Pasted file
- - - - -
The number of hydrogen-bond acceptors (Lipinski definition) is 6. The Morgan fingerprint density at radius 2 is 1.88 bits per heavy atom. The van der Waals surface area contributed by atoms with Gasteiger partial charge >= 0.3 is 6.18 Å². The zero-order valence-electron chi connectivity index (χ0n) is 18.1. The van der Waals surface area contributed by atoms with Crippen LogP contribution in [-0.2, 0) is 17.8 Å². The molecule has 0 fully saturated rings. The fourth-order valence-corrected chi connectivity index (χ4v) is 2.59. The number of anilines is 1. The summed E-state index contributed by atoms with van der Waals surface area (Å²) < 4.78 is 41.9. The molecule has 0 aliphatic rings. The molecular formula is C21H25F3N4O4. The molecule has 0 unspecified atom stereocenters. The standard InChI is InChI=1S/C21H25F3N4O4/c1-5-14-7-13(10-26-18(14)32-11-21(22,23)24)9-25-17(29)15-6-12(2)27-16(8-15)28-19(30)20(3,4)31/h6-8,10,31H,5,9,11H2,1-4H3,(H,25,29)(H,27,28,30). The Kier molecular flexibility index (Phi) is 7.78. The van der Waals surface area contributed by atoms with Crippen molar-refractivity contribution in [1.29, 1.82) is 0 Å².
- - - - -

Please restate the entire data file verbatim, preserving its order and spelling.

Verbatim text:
The number of hydrogen-bond acceptors (Lipinski definition) is 6. The Morgan fingerprint density at radius 2 is 1.88 bits per heavy atom. The van der Waals surface area contributed by atoms with Gasteiger partial charge >= 0.3 is 6.18 Å². The zero-order valence-electron chi connectivity index (χ0n) is 18.1. The van der Waals surface area contributed by atoms with Crippen LogP contribution in [-0.2, 0) is 17.8 Å². The molecule has 0 fully saturated rings. The fourth-order valence-corrected chi connectivity index (χ4v) is 2.59. The number of anilines is 1. The summed E-state index contributed by atoms with van der Waals surface area (Å²) < 4.78 is 41.9. The molecule has 0 aliphatic rings. The molecular formula is C21H25F3N4O4. The molecule has 0 unspecified atom stereocenters. The standard InChI is InChI=1S/C21H25F3N4O4/c1-5-14-7-13(10-26-18(14)32-11-21(22,23)24)9-25-17(29)15-6-12(2)27-16(8-15)28-19(30)20(3,4)31/h6-8,10,31H,5,9,11H2,1-4H3,(H,25,29)(H,27,28,30). The Kier molecular flexibility index (Phi) is 7.78. The van der Waals surface area contributed by atoms with Crippen molar-refractivity contribution in [1.29, 1.82) is 0 Å².